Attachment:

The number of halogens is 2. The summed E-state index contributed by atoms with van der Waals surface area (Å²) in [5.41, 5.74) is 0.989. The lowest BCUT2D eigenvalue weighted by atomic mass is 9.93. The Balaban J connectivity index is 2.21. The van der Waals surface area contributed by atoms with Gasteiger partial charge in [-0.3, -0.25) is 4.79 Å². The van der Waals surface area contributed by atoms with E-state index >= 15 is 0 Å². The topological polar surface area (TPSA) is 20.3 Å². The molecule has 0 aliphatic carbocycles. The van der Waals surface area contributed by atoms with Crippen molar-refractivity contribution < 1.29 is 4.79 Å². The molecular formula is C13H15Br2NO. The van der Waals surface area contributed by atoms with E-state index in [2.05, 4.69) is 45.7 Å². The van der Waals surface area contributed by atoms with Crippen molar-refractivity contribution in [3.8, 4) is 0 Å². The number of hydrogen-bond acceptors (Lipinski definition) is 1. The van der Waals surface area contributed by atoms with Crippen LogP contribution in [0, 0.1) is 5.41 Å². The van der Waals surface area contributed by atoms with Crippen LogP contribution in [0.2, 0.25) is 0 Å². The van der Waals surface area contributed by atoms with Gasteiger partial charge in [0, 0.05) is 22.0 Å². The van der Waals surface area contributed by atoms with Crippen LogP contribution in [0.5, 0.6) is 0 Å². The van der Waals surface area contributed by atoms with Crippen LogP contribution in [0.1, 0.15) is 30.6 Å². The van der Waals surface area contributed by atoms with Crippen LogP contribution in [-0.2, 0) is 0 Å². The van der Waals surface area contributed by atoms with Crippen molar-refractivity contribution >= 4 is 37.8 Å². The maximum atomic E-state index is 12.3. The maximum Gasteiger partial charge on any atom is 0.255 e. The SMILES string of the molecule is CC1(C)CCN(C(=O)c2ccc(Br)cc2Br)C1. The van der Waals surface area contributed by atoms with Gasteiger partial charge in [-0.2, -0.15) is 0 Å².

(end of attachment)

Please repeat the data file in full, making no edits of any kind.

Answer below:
The number of halogens is 2. The summed E-state index contributed by atoms with van der Waals surface area (Å²) in [5.41, 5.74) is 0.989. The lowest BCUT2D eigenvalue weighted by atomic mass is 9.93. The Balaban J connectivity index is 2.21. The van der Waals surface area contributed by atoms with Gasteiger partial charge in [-0.3, -0.25) is 4.79 Å². The van der Waals surface area contributed by atoms with E-state index >= 15 is 0 Å². The topological polar surface area (TPSA) is 20.3 Å². The molecule has 0 aliphatic carbocycles. The van der Waals surface area contributed by atoms with Crippen molar-refractivity contribution < 1.29 is 4.79 Å². The molecular formula is C13H15Br2NO. The van der Waals surface area contributed by atoms with E-state index in [2.05, 4.69) is 45.7 Å². The van der Waals surface area contributed by atoms with Crippen molar-refractivity contribution in [3.8, 4) is 0 Å². The number of hydrogen-bond acceptors (Lipinski definition) is 1. The van der Waals surface area contributed by atoms with Crippen LogP contribution in [0, 0.1) is 5.41 Å². The van der Waals surface area contributed by atoms with Crippen LogP contribution in [0.2, 0.25) is 0 Å². The van der Waals surface area contributed by atoms with Gasteiger partial charge in [0, 0.05) is 22.0 Å². The van der Waals surface area contributed by atoms with Crippen LogP contribution in [0.5, 0.6) is 0 Å². The van der Waals surface area contributed by atoms with Crippen LogP contribution in [0.1, 0.15) is 30.6 Å². The van der Waals surface area contributed by atoms with Crippen LogP contribution in [-0.2, 0) is 0 Å². The van der Waals surface area contributed by atoms with Crippen molar-refractivity contribution >= 4 is 37.8 Å². The maximum atomic E-state index is 12.3. The maximum Gasteiger partial charge on any atom is 0.255 e. The SMILES string of the molecule is CC1(C)CCN(C(=O)c2ccc(Br)cc2Br)C1. The van der Waals surface area contributed by atoms with Gasteiger partial charge in [-0.2, -0.15) is 0 Å².